Any exciting news of your own? Share it in the comments, if you like. Enjoy the week!


The morgue I loved to visit

After college, I had a temporary job as a reporter at the Bridgewater (NJ) Courier-News. It was called a postgraduate internship, which loosely translated as: “We can’t hire any full-timers, but we could use the help for a few months.”

It was mainly fun. Sure, I often had to poke myself awake at municipal meetings, but I also got to cover Ultimate Frisbee tournaments.

And by far, the coolest perk of the job was the morgue.

“Morgue” is newspaper slang for the files of old clippings and photos. Before digitalization, this meant a roomful of overflowing file cabinets. It varied as to how well the morgue was organized, or if it existed at all. There might be an actual archivist on hand, but at small papers, there might simply be a copy editor who got sick of never being able to find reference material, so the morgue was a labor of love.

Pawnbrokers' sales, obits -- the morgue had it all.

I lived for clip file research. Heck, I sometimes made up reasons to check the clips. (I really should have heeded this inner voice and chucked journalism in favor of a career in archiving.)

But today, newspapers are in shrink mode. Papers are closing. Or, like my former employer, they’re moving to smaller, cheaper quarters, with limited space for clip files.

This article, while bringing back memories, is a reminder that in many towns, the priceless resource that is a newspaper archive might be at risk. Fortunately the Courier-News management has donated its holdings to local libraries and historical societies.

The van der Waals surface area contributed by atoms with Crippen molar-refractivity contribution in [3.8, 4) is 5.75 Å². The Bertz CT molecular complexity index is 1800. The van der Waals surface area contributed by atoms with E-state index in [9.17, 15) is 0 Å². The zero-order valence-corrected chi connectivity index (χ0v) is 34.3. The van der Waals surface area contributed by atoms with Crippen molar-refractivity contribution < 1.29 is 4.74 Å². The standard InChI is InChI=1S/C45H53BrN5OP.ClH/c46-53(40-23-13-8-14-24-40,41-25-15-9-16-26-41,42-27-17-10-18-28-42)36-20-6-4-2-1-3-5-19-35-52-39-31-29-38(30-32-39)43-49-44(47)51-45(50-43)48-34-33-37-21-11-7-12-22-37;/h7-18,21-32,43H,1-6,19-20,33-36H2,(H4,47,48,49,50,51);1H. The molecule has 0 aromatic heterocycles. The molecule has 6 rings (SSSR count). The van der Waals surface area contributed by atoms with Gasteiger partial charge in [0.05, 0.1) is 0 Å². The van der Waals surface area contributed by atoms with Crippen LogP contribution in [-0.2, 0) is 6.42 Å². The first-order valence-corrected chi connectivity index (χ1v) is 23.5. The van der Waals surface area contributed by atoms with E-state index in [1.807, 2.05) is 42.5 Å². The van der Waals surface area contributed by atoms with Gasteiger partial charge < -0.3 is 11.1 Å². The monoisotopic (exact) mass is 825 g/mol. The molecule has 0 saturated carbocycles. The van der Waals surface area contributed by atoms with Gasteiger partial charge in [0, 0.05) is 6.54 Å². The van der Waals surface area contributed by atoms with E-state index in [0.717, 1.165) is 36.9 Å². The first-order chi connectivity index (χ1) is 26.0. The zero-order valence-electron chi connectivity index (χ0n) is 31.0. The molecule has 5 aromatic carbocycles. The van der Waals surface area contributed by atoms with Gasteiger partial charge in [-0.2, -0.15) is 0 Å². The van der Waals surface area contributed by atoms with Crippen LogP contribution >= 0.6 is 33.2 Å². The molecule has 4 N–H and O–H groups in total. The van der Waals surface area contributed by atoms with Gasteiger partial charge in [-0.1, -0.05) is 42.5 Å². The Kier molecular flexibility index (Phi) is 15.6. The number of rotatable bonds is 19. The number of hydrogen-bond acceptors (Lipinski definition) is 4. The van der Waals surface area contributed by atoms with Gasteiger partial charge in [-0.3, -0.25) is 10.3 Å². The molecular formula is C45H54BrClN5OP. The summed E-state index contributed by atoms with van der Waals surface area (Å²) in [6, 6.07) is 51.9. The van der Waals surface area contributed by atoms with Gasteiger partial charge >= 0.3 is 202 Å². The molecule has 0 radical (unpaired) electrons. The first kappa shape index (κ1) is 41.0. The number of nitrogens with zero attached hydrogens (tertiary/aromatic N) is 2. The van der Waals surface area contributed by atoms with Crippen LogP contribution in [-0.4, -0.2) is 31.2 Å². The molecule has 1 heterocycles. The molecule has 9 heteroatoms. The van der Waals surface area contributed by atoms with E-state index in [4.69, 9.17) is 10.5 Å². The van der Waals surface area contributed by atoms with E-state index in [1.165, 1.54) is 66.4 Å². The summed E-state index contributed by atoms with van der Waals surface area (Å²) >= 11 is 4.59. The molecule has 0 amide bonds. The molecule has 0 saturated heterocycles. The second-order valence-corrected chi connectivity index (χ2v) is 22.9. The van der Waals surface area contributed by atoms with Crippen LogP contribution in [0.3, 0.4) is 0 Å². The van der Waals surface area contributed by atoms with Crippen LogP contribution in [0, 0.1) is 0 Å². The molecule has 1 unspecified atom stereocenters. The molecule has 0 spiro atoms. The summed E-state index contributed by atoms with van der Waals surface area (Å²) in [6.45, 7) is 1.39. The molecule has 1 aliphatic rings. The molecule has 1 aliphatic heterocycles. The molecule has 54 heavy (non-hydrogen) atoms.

But will everybody? What will happen to all that history? Speaking to a Syracuse, NY reporter, author and former newspaper guy Pete Hamill expressed the unique character of the morgues: “They tell you all the detail that historians don’t. How much was a pair of shoes. What did a guy pay to go to the ballpark in 1934 during the Depression. How many people were there.”

Interestingly, at least one business out there has sensed a commercial boon in old newspaper clippings.  A few months back, Kevin Roderick at LA Observed reported on Time Capsule Press, whose owners plan to partner with newspaper managements to package material from their morgues into books. Their debut is a history of the Los Angeles Lakers drawn from the files of the Los Angeles Times.

It’s a definite bright spot of potential for a historical resource that can’t be allowed to disappear.


Link Love, March 8

My friends, I am officially Oscar’d-out; I can no longer tell the difference between a Best Dress and a Worst Dress. So I will move on to my weekly links. Today we have quirky landmarks, a genealogy freebie and two New York City events of note.

Obscura Day is Coming! March 20! Yes, there is still time to prepare. No, it has nothing to do with the Mayan calendar. It is an international festival of strange, interesting landmarks, each of which will offer a public event on the big day. Some are of interest to genealogists; some are just off the charts. In London, you can trace the course of the long-lost River Fleet; in Boston, you can tour Jamaica Plain’s Forest Hills Cemetery. I don’t know what it says about Philadelphia that they’ve got two bizarre sites on offer, but there you go. You could even organize your own event in your town, if you want. It’s all facilitated by Atlas Obscura, an online compendium of “wondrous, curious and esoteric” places.

Free 1930 U.S. census: In a world where there is no such thing as free lunch, it’s nice to find a free census. This is NOT searchable by keyword or name; you have to browse it the old-fashioned way, page by page. However, it is free. (h/t to Pat Connors of the NY-Irish genealogy listserve.)